Tendinopathy is a pain or injury to the tendon tissue. The origin is usually dictated by acute trauma or functional overload; it can also be a consequence of some systemic diseases (including diabetes). It manifests as a local condition characterized by pain, swelling, stiffness, tenderness and warmth.
It is a fairly demanding problem to cure, because it requires adequate therapies and a lot of dedication on the part of the patient. Typically, the recovery time is several months.
What is tendinopathy?
The tendon is the part of fibrous connective tissue, with flexibility and with a high content of collagen, which joins a skeletal muscle to a bone. It is one of the components of the human musculoskeletal system (or locomotor system), just like bones, cartilages, joints, ligaments and muscles.
Tendinopathy affects fibrous structures and includes at least five different types of conditions:
- Enthesopathy (also known as tennis elbow)
- In tendinosis
- the tenosynovite
- Tendon rupture
Any tendon in the human body can develop tendinopathy; however, some are more affected than others, such as the tendons of the muscles that make up the rotator cuff (the shoulder), those of the extensor and flexor muscles of the forearm (the elbow), those of the hand, the tendons of the muscles pubis (the pelvis), the gluteus medius tendon (the hip), the patellar tendon (the knee), and the Achilles tendon (the leg and foot).
It is a pathology to be distinguished from plantar fasciitis, the inflammation of the arched ligament that causes pain in the sole of the foot. In a traumatic tendinopathy, suffering is the result of an acute event that has compromised the integrity and functionality of a tendon. Risk factors for traumatic tendinopathy are:
- Contact sports
- Road accidents
- Work involving the use of portable ladders
In general, when they depend on a trauma or functional overload, tendinopathies concern only one tendon; when instead they are connected to a systemic disease, they tend to affect more tendons scattered throughout the human body.
One of the most frequent is foot tendinopathy which affects the Achilles tendon (the largest and most resistant in the human body). Anatomically it connects the calf muscles, soleus and gastrocnemius, with the back of the heel.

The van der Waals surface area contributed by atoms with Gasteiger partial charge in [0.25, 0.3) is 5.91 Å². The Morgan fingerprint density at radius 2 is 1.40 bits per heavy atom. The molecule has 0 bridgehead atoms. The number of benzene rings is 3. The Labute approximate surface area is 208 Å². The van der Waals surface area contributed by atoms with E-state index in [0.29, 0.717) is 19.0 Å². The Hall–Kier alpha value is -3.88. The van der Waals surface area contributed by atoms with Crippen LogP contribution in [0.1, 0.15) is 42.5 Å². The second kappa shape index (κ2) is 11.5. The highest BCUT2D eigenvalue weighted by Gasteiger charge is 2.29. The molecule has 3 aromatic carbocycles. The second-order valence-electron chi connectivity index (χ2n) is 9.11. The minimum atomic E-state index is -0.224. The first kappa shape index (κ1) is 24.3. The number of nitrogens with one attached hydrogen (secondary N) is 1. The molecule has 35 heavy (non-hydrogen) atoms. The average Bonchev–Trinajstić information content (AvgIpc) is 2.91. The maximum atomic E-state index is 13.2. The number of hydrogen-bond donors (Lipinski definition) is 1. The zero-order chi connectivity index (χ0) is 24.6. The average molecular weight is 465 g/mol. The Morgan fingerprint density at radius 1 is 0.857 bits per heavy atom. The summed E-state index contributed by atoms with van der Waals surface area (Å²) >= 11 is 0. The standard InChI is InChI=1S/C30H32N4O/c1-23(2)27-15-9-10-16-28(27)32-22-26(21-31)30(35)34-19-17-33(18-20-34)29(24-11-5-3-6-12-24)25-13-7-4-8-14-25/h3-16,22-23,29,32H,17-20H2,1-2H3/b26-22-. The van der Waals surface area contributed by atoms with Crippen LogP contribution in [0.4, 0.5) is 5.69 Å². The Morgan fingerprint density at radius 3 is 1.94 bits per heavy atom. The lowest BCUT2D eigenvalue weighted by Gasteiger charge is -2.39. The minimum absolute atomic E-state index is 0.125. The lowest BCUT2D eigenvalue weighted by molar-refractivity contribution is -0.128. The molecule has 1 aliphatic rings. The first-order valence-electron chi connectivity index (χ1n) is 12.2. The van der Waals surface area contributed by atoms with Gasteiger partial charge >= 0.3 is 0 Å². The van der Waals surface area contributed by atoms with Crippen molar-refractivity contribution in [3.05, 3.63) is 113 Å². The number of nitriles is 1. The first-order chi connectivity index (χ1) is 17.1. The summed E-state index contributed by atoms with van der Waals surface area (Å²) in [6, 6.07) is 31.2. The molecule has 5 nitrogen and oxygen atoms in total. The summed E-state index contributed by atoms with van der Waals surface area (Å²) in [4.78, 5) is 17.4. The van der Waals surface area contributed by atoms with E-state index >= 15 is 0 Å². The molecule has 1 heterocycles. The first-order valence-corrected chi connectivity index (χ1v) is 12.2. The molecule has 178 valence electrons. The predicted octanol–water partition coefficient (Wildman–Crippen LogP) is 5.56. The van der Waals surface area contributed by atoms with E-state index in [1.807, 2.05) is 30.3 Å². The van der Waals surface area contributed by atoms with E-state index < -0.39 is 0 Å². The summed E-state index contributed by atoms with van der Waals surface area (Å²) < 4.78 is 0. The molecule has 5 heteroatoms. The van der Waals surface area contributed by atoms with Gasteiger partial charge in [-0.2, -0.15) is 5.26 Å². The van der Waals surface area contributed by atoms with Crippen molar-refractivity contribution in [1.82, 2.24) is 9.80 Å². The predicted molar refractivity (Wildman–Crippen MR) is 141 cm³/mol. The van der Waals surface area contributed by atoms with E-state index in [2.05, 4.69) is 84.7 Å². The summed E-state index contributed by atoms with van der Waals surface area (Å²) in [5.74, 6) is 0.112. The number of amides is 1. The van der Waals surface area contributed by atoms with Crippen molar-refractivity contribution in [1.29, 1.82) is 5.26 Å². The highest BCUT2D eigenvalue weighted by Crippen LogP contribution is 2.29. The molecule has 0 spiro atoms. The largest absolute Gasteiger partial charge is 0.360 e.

Achilles tendinopathy is triggered by functional overload and affects people who play sports such as running, football, dancing. The term tendonitis, on the other hand, indicates an inflammatory process affecting the paratenon, the connective tissue that surrounds and protects the tendon.
Patellar tendinopathy, also known as "jumper's knee", is a pathological condition characterized by an acute or chronic inflammatory state that affects the proximal portion of the patellar tendon near its insertion at the level of the patella.
It is found more frequently among subjects who practice a sport in which a repetitive load occurs at the level of the patellar enthesis with development of explosive force mainly during the execution of the technical gesture of jumping. Sports such as basketball, volleyball, high jump, long jump can lead to the development of symptoms.
Insertional tendinopathy is a chronic and very painful disease that affects the Achilles tendon at the point where it connects with the heel. It is a real rubbing pathology, with a mechanical stress that produces pain at the bone protrusion of the heel.
Calcific tendinopathy, or shoulder tendinopathy, is a clinical condition that affects the shoulder joint. It occurs suddenly with very intense pain and depends on an excessive accumulation of calcium deposits in the tendons of the shoulder rotator cuff.
Diagnosis and treatment of tendinopathies
The diagnosis is based on the medical history taken by the doctor. Tests such as musculoskeletal ultrasound or MRI may be needed to confirm the presence of a tendinopathy and in some cases to evaluate for complications.
The treatment adopted varies according to the type of tendon injury. Except for tendon ruptures, for which surgery is often required, physical therapy, such as the RICE protocol, is preferred, which features a period of rest, ice, compression, and elevation. Or targeted physiotherapy exercises, such as physical rehabilitation, the use of a brace and the intake of anti-inflammatory drugs.
To prevent tendinopathy, it is advisable not to exceed in the practice of sporting activities, dosing workloads, varying training and scheduling rest.
The FLOKY chalice to prevent tendinopathy
In addition to physical precautions, special clothing can be used to counteract the pathology. For example, Floky stockings are biomechanical stockings designed for sports activities that provide improved support of all biomechanical functions, contributing to pain reduction. The Tape System acts like a second tendon, reducing vibration and preserving the Achilles tendon from possible micro-traumas and inflammations.